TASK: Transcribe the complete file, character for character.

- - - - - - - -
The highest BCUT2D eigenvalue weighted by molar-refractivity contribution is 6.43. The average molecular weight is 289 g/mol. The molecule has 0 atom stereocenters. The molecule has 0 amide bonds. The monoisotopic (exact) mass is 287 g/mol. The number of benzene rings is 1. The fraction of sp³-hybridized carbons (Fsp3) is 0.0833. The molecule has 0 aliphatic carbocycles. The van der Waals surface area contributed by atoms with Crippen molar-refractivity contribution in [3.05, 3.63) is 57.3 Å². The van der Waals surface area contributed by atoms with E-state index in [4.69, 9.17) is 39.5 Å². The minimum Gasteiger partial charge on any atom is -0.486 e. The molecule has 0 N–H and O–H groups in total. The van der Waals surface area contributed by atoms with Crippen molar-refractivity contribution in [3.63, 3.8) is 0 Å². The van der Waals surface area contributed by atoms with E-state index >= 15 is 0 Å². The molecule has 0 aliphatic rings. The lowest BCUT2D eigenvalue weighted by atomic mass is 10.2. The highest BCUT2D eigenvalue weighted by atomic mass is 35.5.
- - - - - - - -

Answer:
The highest BCUT2D eigenvalue weighted by molar-refractivity contribution is 6.43. The average molecular weight is 289 g/mol. The molecule has 0 atom stereocenters. The molecule has 0 amide bonds. The monoisotopic (exact) mass is 287 g/mol. The number of benzene rings is 1. The fraction of sp³-hybridized carbons (Fsp3) is 0.0833. The molecule has 0 aliphatic carbocycles. The van der Waals surface area contributed by atoms with Crippen molar-refractivity contribution in [3.05, 3.63) is 57.3 Å². The van der Waals surface area contributed by atoms with E-state index in [4.69, 9.17) is 39.5 Å². The minimum Gasteiger partial charge on any atom is -0.486 e. The molecule has 0 N–H and O–H groups in total. The van der Waals surface area contributed by atoms with Crippen molar-refractivity contribution in [3.63, 3.8) is 0 Å². The van der Waals surface area contributed by atoms with E-state index >= 15 is 0 Å². The molecule has 0 aliphatic rings. The lowest BCUT2D eigenvalue weighted by atomic mass is 10.2. The highest BCUT2D eigenvalue weighted by atomic mass is 35.5.